A prediction of 2006 held that automobiles would absorb the largest part of the increase in grain production, as grains are converted into ethanol to create flexi-fuel motorcars.
Caribbean governments and societies are better prepared to negotiate and position the region for globalisation than they were between the 1950s and 1980s when they sought to attract trade and investments.
There is more consciousness of trade and investments that are environmentally and socially responsible, with more active civil society bodies pressuring the world system towards sustainable development. There are laws and agencies that are better able to protect national rights. Societies are no longer passive victims of foreign investments that want profits at all cost, thus the failure of the FTAA to catch on.
But equally important, and as a consequnce, is the fact that more foreign investors are showing a sense of corporate responsibility.
Take these Jamaican examples.
Charles Broomfield is a developer with Negril Peninsula Resorts Limited based in London. They plan to invest US$500 million in what would be the largest mixed-use eco-tourism project in Jamaica. They have presented an environmental impact assessment study, something not required 60 years ago when our bauxite industry was being developed. That is an important difference. But Mr. Broomfield said that one of the reasons Jamaica was chosen was because the country offered the richest cultural experience, and he has a passionate love for the island.
In November 2006, the eight Spanish companies in Jamaica announced that they would establish a Jamaica-Spanish Foundation that would contribute to nation building. They would place priority on community development, the environment and sustainable tourism. Hotel construction, as we know, is subject to the regulations of the National Environmental Protection Agency (NEPA). The Spanish investors say they want to be considered a part of the Jamaican society. They intend to practice corporate social responsibility, and promote the development of the Jamaican economy.
A few weeks ago, Christopher Anand, the managing director of Tavistock, which is investing US$2 billion to US$4 billion to build Harmony Cove, reminded us that environmental experts are involved in that project. But he also said that he was excited by the investment because Jamaica was a great country, the people were optimistic, there would be business spin-offs for a variety of companies, and government’s own investments gave cause for confidence to investors to come to Jamaica. Anand spoke of the Jamaican people, their vibrancy, optimism and welcoming attitude and the profound effect they and the culture had on visitors.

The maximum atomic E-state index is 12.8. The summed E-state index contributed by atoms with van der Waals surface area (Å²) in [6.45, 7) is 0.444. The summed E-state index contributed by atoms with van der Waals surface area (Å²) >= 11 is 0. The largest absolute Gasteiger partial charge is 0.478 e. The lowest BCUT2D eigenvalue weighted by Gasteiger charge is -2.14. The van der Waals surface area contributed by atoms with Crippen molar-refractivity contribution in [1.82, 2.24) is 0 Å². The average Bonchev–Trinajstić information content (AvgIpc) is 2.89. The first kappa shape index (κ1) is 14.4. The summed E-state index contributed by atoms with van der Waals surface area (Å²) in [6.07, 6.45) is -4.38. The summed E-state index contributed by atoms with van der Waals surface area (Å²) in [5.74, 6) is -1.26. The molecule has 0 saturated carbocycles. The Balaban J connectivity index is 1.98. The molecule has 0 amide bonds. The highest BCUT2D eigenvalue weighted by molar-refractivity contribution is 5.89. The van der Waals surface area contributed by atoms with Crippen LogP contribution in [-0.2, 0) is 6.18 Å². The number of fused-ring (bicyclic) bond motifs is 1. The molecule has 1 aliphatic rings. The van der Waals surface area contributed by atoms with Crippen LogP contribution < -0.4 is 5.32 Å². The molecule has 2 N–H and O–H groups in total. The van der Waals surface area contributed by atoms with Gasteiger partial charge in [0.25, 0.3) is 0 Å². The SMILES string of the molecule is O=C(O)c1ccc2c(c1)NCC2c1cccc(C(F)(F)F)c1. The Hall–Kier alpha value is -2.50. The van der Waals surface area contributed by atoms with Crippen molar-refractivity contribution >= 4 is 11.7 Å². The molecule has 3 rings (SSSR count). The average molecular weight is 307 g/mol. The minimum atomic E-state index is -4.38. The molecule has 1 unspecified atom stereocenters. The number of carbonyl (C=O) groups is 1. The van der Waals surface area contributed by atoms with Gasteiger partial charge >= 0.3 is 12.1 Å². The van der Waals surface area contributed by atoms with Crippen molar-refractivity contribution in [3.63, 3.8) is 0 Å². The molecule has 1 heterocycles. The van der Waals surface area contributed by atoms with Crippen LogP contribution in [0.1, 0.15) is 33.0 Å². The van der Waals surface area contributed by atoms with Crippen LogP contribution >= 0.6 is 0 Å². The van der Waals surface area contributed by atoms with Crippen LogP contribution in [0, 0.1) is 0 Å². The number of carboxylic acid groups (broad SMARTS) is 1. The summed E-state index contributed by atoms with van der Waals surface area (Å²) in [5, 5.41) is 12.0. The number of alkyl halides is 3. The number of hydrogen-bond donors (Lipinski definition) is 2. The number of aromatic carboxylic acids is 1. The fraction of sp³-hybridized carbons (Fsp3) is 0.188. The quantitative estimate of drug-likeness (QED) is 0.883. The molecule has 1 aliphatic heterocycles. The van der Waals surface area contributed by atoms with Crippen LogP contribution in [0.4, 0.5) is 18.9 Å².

What these examples indicate is that, unlike the investors of the past, newer ones are more likely to identify with the people and culture, have a sense of social responsibility, understand the importance of sustainable and community development, are working with environmental authorities, and realise that Jamaica’s goodwill and welfare are important to their success.
In fact, these factors make the Caribbean diaspora a natural source for investment. They already identify with the region and its hopes for development and cannot be regarded as ’foreign’ investors. This should be one of the main messages of the Conference of the Caribbean. The diaspora can make globalisation good for the Caribbean.
This is the kind of globalisation that we must encourage with American and other partners since not all of them are converts. The traditional mentality of the investor must change. He must see that countries are not just markets. They are about people and people will make their investments profitable. Our trade negotiators and publicists must use this message to make globalisation good for the Caribbean because globalisation is upon us, anyway.
Robert Buddan lectures in the Department of Government, Mona,University of the West Indies. Email: Robert.Buddan@uwimona.edu.jm